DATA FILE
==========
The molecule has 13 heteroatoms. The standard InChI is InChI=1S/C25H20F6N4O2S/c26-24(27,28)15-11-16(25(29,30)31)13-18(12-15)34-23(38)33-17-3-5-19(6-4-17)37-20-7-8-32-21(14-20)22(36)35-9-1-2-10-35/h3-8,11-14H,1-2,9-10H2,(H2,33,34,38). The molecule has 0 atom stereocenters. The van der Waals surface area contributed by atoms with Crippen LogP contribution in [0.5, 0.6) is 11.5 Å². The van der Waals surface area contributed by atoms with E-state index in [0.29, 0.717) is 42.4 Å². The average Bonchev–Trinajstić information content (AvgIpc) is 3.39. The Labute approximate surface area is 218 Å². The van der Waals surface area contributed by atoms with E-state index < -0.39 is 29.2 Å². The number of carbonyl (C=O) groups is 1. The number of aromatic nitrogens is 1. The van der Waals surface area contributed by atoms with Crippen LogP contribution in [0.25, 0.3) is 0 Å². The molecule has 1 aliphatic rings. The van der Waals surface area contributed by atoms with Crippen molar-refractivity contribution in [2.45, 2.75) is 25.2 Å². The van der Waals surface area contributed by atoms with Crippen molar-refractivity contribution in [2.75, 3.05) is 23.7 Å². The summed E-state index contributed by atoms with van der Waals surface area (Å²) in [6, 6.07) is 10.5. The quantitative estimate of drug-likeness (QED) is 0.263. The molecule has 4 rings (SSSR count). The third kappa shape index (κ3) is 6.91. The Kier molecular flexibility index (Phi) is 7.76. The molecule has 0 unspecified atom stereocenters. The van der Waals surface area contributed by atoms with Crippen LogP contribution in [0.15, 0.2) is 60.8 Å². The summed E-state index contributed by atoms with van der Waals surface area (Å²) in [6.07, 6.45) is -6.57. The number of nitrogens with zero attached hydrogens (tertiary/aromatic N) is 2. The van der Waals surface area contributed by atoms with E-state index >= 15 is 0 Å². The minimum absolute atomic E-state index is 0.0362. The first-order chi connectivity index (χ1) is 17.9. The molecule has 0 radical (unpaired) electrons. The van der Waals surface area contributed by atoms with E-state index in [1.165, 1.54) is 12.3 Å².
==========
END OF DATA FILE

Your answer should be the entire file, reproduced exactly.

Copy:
The molecule has 13 heteroatoms. The standard InChI is InChI=1S/C25H20F6N4O2S/c26-24(27,28)15-11-16(25(29,30)31)13-18(12-15)34-23(38)33-17-3-5-19(6-4-17)37-20-7-8-32-21(14-20)22(36)35-9-1-2-10-35/h3-8,11-14H,1-2,9-10H2,(H2,33,34,38). The molecule has 0 atom stereocenters. The van der Waals surface area contributed by atoms with Crippen LogP contribution in [0.5, 0.6) is 11.5 Å². The van der Waals surface area contributed by atoms with E-state index in [0.29, 0.717) is 42.4 Å². The average Bonchev–Trinajstić information content (AvgIpc) is 3.39. The Labute approximate surface area is 218 Å². The van der Waals surface area contributed by atoms with E-state index < -0.39 is 29.2 Å². The number of carbonyl (C=O) groups is 1. The number of aromatic nitrogens is 1. The van der Waals surface area contributed by atoms with Crippen LogP contribution in [0.25, 0.3) is 0 Å². The molecule has 1 aliphatic rings. The van der Waals surface area contributed by atoms with Crippen molar-refractivity contribution in [2.45, 2.75) is 25.2 Å². The van der Waals surface area contributed by atoms with Crippen molar-refractivity contribution in [2.75, 3.05) is 23.7 Å². The summed E-state index contributed by atoms with van der Waals surface area (Å²) in [6, 6.07) is 10.5. The quantitative estimate of drug-likeness (QED) is 0.263. The molecule has 4 rings (SSSR count). The third kappa shape index (κ3) is 6.91. The Kier molecular flexibility index (Phi) is 7.76. The molecule has 0 unspecified atom stereocenters. The van der Waals surface area contributed by atoms with Crippen LogP contribution in [0.15, 0.2) is 60.8 Å². The summed E-state index contributed by atoms with van der Waals surface area (Å²) in [6.07, 6.45) is -6.57. The number of nitrogens with zero attached hydrogens (tertiary/aromatic N) is 2. The van der Waals surface area contributed by atoms with E-state index >= 15 is 0 Å². The minimum absolute atomic E-state index is 0.0362. The first-order chi connectivity index (χ1) is 17.9. The molecule has 0 radical (unpaired) electrons. The van der Waals surface area contributed by atoms with E-state index in [1.165, 1.54) is 12.3 Å².